A trained and licensed pest professional is the best person to make a recommendation based on the proper identification of a particular ant species and the threats they could pose to health and property. Also, homeowners may have a preference as to which treatment is used, so it is important that they have a detailed conversation with their pest control company.  The cost of the treatments can vary depending on the size of the infestation and the property being treated.

There are as many ways to control ants as there are species of ants! Different species eat different things – making it almost impossible to inspect a single area and control the ant population.  The best strategy homeowners can employ when attempting to control ants is to clean, clean, clean. Wipe down counters, regularly remove garbage, clean up grease spills, rinse and remove empty soda cans or other recyclables and mop/sweep the floors. Homeowners should also keep food in sealed containers and keep pet food/water dishes clean. Outside the home, eliminate sources of moisture or standing water such as birdbaths or kiddie pools. Finally, seal cracks and holes around the home to close entry points.

Advice on Hiring a South Florida Pest Control Company

Advice on Hiring a South Florida Pest Control Company

 

Choosing a pest control professional to share in identification and treatment responsibilities for a possible pest infestation is an important decision for your business. The recommendations provided below will help you to better understand how to select a pest control professional and make a decision that best serves your business:

  • Always work with a qualified, licensed pest control professional in your area; evaluate companies that are members of national, state or local pest management associations.
  • Ask other business owners to recommend pest control companies they have used successfully and how satisfied they were with the service.
  • If a sizable amount of money is involved, get bids from several pest management firms.
  • Don’t rush a decision. Since you are paying for professional knowledge and skill, look for someone whose judgment you can trust.
  • Before signing a contract, be sure to fully understand the nature of the pest, the extent of the infestation, and the work necessary to solve the problem.
  • Buy value, not price. Beware of bargains that sound too good to be true.

Earth Day 2013 – Animated & Interactive Google Doodle

On 22 April 2013, Google Doodle celebrates the Earth Day 2013 with this animated and interactive doodle. Earth Day is an annual day on which events are held worldwide to demonstrate support for environmental protection. Earth Day is observed on April 22 each year. The April 22 date was designated as International Mother Earth Day by a consensus resolution adopted by the United Nations in 2009. Earth Day is now coordinated globally by the Earth Day Network, and is celebrated in more than 192 countries every year.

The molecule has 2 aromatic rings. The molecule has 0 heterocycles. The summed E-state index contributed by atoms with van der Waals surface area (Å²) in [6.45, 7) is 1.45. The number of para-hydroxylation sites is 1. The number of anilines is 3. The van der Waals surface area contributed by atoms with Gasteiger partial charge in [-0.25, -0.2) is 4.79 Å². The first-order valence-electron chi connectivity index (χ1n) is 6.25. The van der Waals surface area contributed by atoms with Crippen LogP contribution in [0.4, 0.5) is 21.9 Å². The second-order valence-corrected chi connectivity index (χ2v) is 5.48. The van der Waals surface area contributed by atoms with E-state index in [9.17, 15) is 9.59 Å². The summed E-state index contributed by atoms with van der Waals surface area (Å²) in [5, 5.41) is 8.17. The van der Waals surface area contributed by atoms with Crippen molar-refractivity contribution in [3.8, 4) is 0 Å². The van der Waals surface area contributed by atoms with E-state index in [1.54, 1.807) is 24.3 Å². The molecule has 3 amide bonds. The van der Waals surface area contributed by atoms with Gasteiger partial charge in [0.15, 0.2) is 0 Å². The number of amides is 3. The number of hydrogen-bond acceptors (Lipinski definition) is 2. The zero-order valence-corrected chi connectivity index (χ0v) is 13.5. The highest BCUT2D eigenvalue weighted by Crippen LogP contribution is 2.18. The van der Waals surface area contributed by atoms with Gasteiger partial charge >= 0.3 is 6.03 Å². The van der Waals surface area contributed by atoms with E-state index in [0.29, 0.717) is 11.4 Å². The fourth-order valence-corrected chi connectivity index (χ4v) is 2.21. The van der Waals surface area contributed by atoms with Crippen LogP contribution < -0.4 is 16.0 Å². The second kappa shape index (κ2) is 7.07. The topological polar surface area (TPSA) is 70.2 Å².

Hulett Environmental offers tips to help homeowners pest-proof their home

Hulett Environmental offers tips to help homeowners pest-proof their home

RJNL6936

Spring is here and that means weekends throughout April will find homeowners opening windows, packing away the winter clothes and returning patio furniture outdoors. While partaking in these annual “spring cleaning” routines, Hulett Environmental also encouraging people to add pest-proofing inside and outside of the home to their spring to-do lists.

As the weather continues to warm, homeowners should expect to see increased activity from various insects such as ants, termites and cockroaches. Taking preventive measures early in the spring season is the best approach to avoiding infestations and the subsequent health and property risks associated with these pests.

Experts at the National Pest Management Association (NPMA) recommend the following steps homeowners can take to keep unwanted pests outside where they belong:

  • Seal cracks and holes along the foundation of the home including entry points for utilities and pipes.
  • Screen windows and doors.
  • Eliminate sources of moisture or standing water around the house, including birdbaths and in clogged gutters.
  • Keep tree branches and other plants cut back from the house. Store firewood at least 20 feet from the home and on a raised structure such as concrete blocks or poles.
  • Keep kitchens clean by wiping counters and emptying the garbage frequently.
  • Avoid leaving pet’s food dishes out for long periods of time.
  • Inspect the outside of a home for nests built by stinging insects — typically found in the eaves under roofs.

If you suspect you have an infestation, contact a licensed pest professional to identify the species and recommend a course of treatment. For more information, please visit www.bugs.com